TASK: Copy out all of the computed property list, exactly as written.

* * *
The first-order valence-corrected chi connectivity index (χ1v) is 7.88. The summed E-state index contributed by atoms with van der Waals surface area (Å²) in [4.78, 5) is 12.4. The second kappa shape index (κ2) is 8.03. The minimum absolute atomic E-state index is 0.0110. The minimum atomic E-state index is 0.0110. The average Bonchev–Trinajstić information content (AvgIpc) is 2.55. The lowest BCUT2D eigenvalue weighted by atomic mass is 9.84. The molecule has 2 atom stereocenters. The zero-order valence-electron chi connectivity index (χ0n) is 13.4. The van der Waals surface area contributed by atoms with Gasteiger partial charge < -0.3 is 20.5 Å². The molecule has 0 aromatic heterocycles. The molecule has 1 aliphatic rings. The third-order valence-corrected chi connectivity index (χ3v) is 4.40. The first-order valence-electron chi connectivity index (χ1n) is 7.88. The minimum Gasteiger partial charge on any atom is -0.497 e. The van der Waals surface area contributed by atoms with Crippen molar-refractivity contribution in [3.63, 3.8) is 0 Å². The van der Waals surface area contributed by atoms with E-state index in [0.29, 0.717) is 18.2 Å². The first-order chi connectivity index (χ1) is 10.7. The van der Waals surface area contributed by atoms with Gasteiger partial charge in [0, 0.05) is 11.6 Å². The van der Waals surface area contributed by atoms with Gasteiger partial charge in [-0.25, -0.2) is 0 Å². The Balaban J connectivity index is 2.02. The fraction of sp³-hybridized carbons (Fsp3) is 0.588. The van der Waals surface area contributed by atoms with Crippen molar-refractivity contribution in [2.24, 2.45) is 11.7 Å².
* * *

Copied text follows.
The first-order valence-corrected chi connectivity index (χ1v) is 7.88. The summed E-state index contributed by atoms with van der Waals surface area (Å²) in [4.78, 5) is 12.4. The second kappa shape index (κ2) is 8.03. The minimum absolute atomic E-state index is 0.0110. The minimum atomic E-state index is 0.0110. The average Bonchev–Trinajstić information content (AvgIpc) is 2.55. The lowest BCUT2D eigenvalue weighted by atomic mass is 9.84. The molecule has 2 atom stereocenters. The zero-order valence-electron chi connectivity index (χ0n) is 13.4. The van der Waals surface area contributed by atoms with Gasteiger partial charge < -0.3 is 20.5 Å². The molecule has 0 aromatic heterocycles. The molecule has 1 aliphatic rings. The third-order valence-corrected chi connectivity index (χ3v) is 4.40. The first-order valence-electron chi connectivity index (χ1n) is 7.88. The minimum Gasteiger partial charge on any atom is -0.497 e. The van der Waals surface area contributed by atoms with Crippen molar-refractivity contribution in [3.63, 3.8) is 0 Å². The van der Waals surface area contributed by atoms with E-state index in [0.29, 0.717) is 18.2 Å². The first-order chi connectivity index (χ1) is 10.7. The van der Waals surface area contributed by atoms with Gasteiger partial charge in [0, 0.05) is 11.6 Å². The van der Waals surface area contributed by atoms with Gasteiger partial charge in [-0.25, -0.2) is 0 Å². The Balaban J connectivity index is 2.02. The fraction of sp³-hybridized carbons (Fsp3) is 0.588. The van der Waals surface area contributed by atoms with Crippen molar-refractivity contribution in [2.24, 2.45) is 11.7 Å².